Wiser! #54: Instagram needs to change as TikTok sets the pace. Plus the madness of NFTs, the end of the Blackberry and the origins of the iPhone. Plus more...
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In this issue of Wiser!;
- Predictions, Trends, Questions and some Answers
- Where's Instagram going (spoiler alert: video)
- Apple becomes as big as the UK economy
- NFT madness
- AirBnB racial discrimination
- RIP Blackberry
- The origins of the iPhone
Plus news stories on Apple, Google, Facebook, Amazon Web Services, Metaverse, and more...(including Tokyo's trains)
2022 Predictions and Trends
At the start of every year, I like to see where the trends are taking us, answer a few questions and make a few predictions. This is my 2022 essay and was sent to all Premium Members earlier this week. Did you get it?
BackStory: "We're going to have to rethink what Instagram is because the world is changing quickly and we're going to have to change with it.” These are the words of Adam Mosseri, the boss of Instagram, in his end of year message.
Mosseri explained Instagram’s 2022 focus would be to push further into video, bring in new monetisation tools for creators, and focus on messaging and transparency. It looks like Instagram will also go further with parental controls after it cancelled plans to launch Insta Kids in 2021 and faces continued negative press around harms linked to teenage girls and Instagram.
TalkingPoint: Now, the cynic might say that this is (just) another move in the Zuckerverse to deflect attention away from the adverse scrutiny the social media platform is facing.
Others might point to TikTok snapping at its heels, growing much, much faster and stealing the attention of a younger demographic. Or maybe it is simply that Instagram has seen the writing on the social media wall, which is that everything is going video. IMHO, it's a combination of all 3. Mosseri is right about one thing, the world is changing and Instagram has to do something.
ShiftToVideo: A Hubspot survey found that 96% of surveyed consumers reported that their video consumption had increased during the pandemic .
TikTok's land grab in video has forced the other social media platforms into a game of catch-up. Instagram, Facebook and YouTube have all announced more focus on incorporating TikTok-style features for creators to make short videos directly onto their platforms. YouTube Shorts is barely a year old and was already generating over 15 billion global daily views by the end of last summer. However, it's not as easy as it seems. Both Linkedin and Twitter have tried their own short-form video products and both have died on the vine before being pulled.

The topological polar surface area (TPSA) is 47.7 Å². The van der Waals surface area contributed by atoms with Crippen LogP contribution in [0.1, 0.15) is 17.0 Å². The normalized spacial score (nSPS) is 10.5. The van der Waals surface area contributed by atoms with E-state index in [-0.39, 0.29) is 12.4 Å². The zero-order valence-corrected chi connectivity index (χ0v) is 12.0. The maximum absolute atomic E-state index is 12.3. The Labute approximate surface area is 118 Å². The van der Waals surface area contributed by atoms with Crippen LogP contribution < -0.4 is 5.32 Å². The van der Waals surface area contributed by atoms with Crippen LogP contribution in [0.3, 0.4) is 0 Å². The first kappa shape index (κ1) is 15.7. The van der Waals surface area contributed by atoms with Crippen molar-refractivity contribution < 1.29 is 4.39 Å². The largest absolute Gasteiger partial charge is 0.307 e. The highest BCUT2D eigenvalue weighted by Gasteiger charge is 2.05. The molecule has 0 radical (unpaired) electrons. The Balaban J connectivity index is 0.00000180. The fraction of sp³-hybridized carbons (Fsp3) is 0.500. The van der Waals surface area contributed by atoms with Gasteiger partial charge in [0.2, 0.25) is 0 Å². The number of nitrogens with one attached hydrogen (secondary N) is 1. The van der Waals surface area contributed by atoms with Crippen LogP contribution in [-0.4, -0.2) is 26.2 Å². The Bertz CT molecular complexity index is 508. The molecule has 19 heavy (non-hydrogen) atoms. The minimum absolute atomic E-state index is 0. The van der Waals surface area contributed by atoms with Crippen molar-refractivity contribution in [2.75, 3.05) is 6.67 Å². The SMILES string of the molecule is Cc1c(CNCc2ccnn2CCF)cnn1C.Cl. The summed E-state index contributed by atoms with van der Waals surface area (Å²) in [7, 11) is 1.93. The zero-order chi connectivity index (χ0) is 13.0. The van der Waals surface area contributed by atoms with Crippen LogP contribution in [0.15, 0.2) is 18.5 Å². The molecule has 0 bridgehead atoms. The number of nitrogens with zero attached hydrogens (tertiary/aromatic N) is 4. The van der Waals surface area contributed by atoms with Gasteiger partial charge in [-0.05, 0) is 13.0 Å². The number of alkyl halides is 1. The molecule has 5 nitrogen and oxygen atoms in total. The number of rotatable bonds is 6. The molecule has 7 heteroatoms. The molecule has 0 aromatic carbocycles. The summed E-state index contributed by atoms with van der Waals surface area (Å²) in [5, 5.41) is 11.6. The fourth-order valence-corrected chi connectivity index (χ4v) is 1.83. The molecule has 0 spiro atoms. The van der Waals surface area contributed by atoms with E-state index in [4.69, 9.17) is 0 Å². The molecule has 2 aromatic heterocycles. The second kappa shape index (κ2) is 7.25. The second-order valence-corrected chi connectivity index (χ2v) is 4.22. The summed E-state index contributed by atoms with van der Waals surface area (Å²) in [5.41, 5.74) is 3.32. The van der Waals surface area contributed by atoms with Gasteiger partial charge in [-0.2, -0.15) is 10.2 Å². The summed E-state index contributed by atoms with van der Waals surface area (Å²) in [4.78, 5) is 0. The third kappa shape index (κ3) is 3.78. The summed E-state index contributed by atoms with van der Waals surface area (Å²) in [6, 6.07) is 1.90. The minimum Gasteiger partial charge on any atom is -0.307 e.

The other issue for the rivals is that users have realised it's easier to make a video in TikTok and cross-post them onto the other platforms. (This is because TikTok has better editing features as well as owning CapCut, the number 1 downloaded editing app.) The point is that you will see TikTok videos appearing on Instagram, Facebook and YouTube. And although the algorithms can detect the TikTok branding and suppress the video, if users want to see it, the video can still get substantial traction in spite of the platforms best efforts to hold it back.
There’s little doubt that TikTok is shaping the market at the moment. Instagram Reels and YouTube Shorts are both TikTok copycats. But it’s not just the product that gives TikTok the advantage, it’s also their growth rate. TikTok surpassed a billion monthly users last September, it was the most visited website and also the most downloaded mobile app in 2021. TikTok had 656 million global downloads in 2021, followed by Instagram (545 million), Facebook (416 million), WhatsApp (395 million). In the U.S., TikTok's 94 million downloads outranked Instagram's 64 million.
A year ago, hardly anyone could spell 'NFT' let alone explain what 'fungible' meant. Now it is the Collins' Word of the Year and nearly $41 billion worth of Ethereum-based NFTs were sold in 2021 (according to Chainalysis). For context, the global art market was worth around $50 billion last year, per UBS.
Three quarters of NFT transactions were under $10k, but the wealthiest 9% of NFT wallets held c80% of the market's value (which mirrors the Bitcoin market where 27% of Bitcoin is held by less than 0.1% of all Bitcoin holders).
One of the most well-known of the NFT collections for attracting headlines for high value sales is the Bored Ape Yacht Club (BAYC). This is a collection of 10,000 ape avatars that individually act as tickets to an online social club. Over a $1 billion of BAYC NFTs have been traded thus far.
OpenSea: the largest NFT marketplace
The world’s largest NFT marketplace is OpenSea and it saw increased activity in December as NFTs became the must have Christmas present. According to Dune Analytics, the platform logged over $3 billion in NFT trading volume in December following similar volumes in August and September. The timing couldn’t be better as OpenSea is strongly rumoured to be gearing up for what would be the biggest tech IPO of the year.
At a valuation of $13 billion, TechCrunch seem to think that OpenSea are worth it. Source: TechCrunch
In other NFT news...
- Tarantino's NFT auction is going ahead in spite of the Miramax lawsuit. Source: NFT Evening
- Shopify has launched a beta program to mint and trade your own NFTs. Source: Shopify
- Blockchain certification technology from Origyn uses NFTs to authenticate an owner's luxury watch in just 28 seconds, and in so doing, eliminate counterfeiting. Source: Origyn Luxury
- A South Korean Presidential candidate is to issue NFTs for fundraising in upcoming elections. Source: Korean Times
- Samsung to launch an NFT services for on its TVs. Source: The Verge
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BackStory: In 2000, Blackberry released its first smartphone, the Blackberry 957. This week the company officially shutdown its mobile phone infrastructure and killed off all of its existing classic phones. If you have one, your Blackberry can no longer make or receive calls and texts.
Back in the day, the Blackberry was the must-be-seen-in-your-hand corporate gadget amongst professionals that was as much a signal of status as the iPhone 13 is today. By 2009 Gartner reported that Blackberry was the market leader in smartphones with a 20% market share. By 2012, Blackberry had grown to over 80 million active users. However, with the surging popularity of iPhones and the emergent Android operating system, Blackberry (and Nokia) were overtaken as the market leaders by Apple and Samsung, the duopoly that continues to dominate smartphone sales today.